Up Next

What Had Happened Was

What Had Happened Was: 7/20/16

Oh, you don’t know? We got you.


You remember when Sacramento Kings center DeMarcus Cousins tweeted this after the Kings selected Georgios Papagiannis in June’s NBA draft?

Cousins told our own Marc J. Spears that he was in a “hot sculpting” class when said tweet was unleashed and that he wasn’t complaining about the team’s draft pick(s) like folks assumed.

Even if Cousins was telling the complete truth, he has now admitted what we all thought upon seeing Papagiannis get his name called: Boogie ain’t happy. Speaking to reporters after the U.S. men’s basketball team completed practice this week, Cousins talked about his frustration with a kind of honesty we’re not accustomed to seeing in sports:

In terms of big men, the Kings now employ Cousins, Willie Cauley-Stein, Kosta Koufos, Papagiannis and the team also selected big man Skal Labissiere with the 28th overall pick in the draft. What Cousins said was indelicate and it’s probably something management is bothered by (shoot, the team may even trade him for this), but the 25-year-old has good reason to be fed up. The roster construction makes his job harder, makes him feel less valuable and, at its core, makes the Kings worse for next season. After a career spent shuffling through different coaches and losing consistently, no one should criticize Cousins for speaking his truth.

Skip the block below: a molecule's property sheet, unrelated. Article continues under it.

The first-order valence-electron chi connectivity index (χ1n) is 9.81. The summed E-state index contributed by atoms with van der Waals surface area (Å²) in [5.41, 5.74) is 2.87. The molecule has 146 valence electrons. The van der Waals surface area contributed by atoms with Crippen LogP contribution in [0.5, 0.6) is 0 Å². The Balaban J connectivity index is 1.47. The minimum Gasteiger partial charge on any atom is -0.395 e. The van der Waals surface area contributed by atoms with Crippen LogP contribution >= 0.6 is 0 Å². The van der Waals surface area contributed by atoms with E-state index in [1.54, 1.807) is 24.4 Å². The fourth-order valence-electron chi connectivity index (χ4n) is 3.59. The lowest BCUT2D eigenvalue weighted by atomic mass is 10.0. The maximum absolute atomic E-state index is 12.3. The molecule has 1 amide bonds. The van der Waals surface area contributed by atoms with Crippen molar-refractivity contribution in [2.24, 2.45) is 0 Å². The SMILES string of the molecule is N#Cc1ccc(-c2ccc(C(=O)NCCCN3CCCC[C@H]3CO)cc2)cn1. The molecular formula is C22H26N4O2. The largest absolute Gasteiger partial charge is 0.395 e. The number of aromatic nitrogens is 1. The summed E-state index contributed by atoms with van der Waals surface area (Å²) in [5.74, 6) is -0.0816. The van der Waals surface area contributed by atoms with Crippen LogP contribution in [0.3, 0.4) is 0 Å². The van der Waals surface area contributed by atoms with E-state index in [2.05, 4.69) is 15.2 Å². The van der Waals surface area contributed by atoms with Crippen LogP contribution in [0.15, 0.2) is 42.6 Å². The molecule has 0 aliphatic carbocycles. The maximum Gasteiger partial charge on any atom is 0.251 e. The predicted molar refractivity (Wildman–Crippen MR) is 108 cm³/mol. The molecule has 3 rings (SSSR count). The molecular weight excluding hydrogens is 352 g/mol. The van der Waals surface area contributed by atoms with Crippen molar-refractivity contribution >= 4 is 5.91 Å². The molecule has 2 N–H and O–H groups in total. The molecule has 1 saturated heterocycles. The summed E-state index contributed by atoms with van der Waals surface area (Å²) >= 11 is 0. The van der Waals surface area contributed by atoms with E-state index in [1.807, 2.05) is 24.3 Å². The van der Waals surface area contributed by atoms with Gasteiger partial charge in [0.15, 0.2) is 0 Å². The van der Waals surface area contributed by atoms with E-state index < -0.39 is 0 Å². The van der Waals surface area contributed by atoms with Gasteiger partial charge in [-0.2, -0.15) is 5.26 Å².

Because of the decisions the Kings made on draft night, maybe they were already looking to trade Cousins. Maybe his current comments will expedite that. Just don’t ask Boogie. He might tell you the truth — that he can’t wait to get out of town. Can you blame him?



When you can get in “Formation” at a moment’s notice, like say when you’re in Milan. That’s exactly what Beyonce’s backup dancers did the other night. Oh, and they can still perform “Single Ladies” on a whim. Must be nice.



Here’s more information on an event in November, featuring Kid Cudi and Skrillex, called ComplexCon.

Mychal Denzel Smith wrote about the urgent need to do better for black women.

A short film featuring rapper Lil Yachty? Yup. We’d watch.

An important look at the history of Cleveland.


Every morning we’ll hit you here with the best of what we saw on social media the previous night. Why? Why not?






Our friend Andrew Maraniss wrote about a group of inspiring Southeast Missouri State football players who aim to heal community wounds:

Tremane McCullough will forever remember his mother’s screams of anguish, the ones that startled him out of his sleep. McCullough was 14 years old, sharing a hotel room with his mom while they attended a church conference in Orlando, Florida, in 2007. It was around 4 a.m., and his mother had just learned that McCullough’s older brother, Tavaris, had been shot and killed by a police officer in their hometown of West Palm Beach, Florida. For several years afterward, McCullough said, he hated all cops, wouldn’t look at them. On Thursday, McCullough, now a senior running back at Southeast Missouri State University and a preseason All-Ohio Valley Conference selection, may end up in the same backfield with some police officers. And he welcomes the opportunity. In what’s being dubbed as the “Cops and Hawks Bowl” in Cape Girardeau, Missouri, members of the Redhawks football team will join area law enforcement officers for a flag football tournament on July 21, all in an effort, McCullough said, to combat stereotypes and develop deeper empathy and understanding on both sides.


Ryan Cortes is a staff writer for The Undefeated. Lemon pepper his wings.

Rhiannon Walker is an associate editor at The Undefeated. She is a drinker of Sassy Cow Creamery chocolate milk, an owner of an extensive Disney VHS collection, and she might have a heart attack if Frank Ocean doesn't drop his second album.